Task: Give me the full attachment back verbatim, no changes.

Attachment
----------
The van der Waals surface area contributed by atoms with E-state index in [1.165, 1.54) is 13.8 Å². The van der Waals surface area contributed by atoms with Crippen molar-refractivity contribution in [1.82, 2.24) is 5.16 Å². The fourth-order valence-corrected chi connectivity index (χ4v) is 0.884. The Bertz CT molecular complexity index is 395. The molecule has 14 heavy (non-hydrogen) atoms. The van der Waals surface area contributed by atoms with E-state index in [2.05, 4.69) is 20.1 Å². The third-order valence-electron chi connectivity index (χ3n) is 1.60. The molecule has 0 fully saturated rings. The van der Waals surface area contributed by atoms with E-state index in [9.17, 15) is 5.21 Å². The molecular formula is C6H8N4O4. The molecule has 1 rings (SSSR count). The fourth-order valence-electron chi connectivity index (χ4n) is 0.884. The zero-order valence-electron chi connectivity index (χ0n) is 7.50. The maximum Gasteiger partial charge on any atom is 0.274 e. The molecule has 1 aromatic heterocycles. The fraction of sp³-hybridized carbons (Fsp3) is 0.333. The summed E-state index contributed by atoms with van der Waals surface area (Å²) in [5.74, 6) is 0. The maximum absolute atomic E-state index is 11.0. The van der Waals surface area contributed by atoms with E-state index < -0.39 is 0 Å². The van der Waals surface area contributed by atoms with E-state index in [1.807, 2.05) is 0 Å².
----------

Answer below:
The van der Waals surface area contributed by atoms with E-state index in [1.165, 1.54) is 13.8 Å². The van der Waals surface area contributed by atoms with Crippen molar-refractivity contribution in [1.82, 2.24) is 5.16 Å². The fourth-order valence-corrected chi connectivity index (χ4v) is 0.884. The Bertz CT molecular complexity index is 395. The molecule has 14 heavy (non-hydrogen) atoms. The van der Waals surface area contributed by atoms with E-state index in [2.05, 4.69) is 20.1 Å². The third-order valence-electron chi connectivity index (χ3n) is 1.60. The molecule has 0 fully saturated rings. The van der Waals surface area contributed by atoms with E-state index in [9.17, 15) is 5.21 Å². The molecular formula is C6H8N4O4. The molecule has 1 rings (SSSR count). The fourth-order valence-electron chi connectivity index (χ4n) is 0.884. The zero-order valence-electron chi connectivity index (χ0n) is 7.50. The maximum Gasteiger partial charge on any atom is 0.274 e. The molecule has 1 aromatic heterocycles. The fraction of sp³-hybridized carbons (Fsp3) is 0.333. The summed E-state index contributed by atoms with van der Waals surface area (Å²) in [5.74, 6) is 0. The maximum absolute atomic E-state index is 11.0. The van der Waals surface area contributed by atoms with E-state index < -0.39 is 0 Å². The van der Waals surface area contributed by atoms with E-state index in [1.807, 2.05) is 0 Å².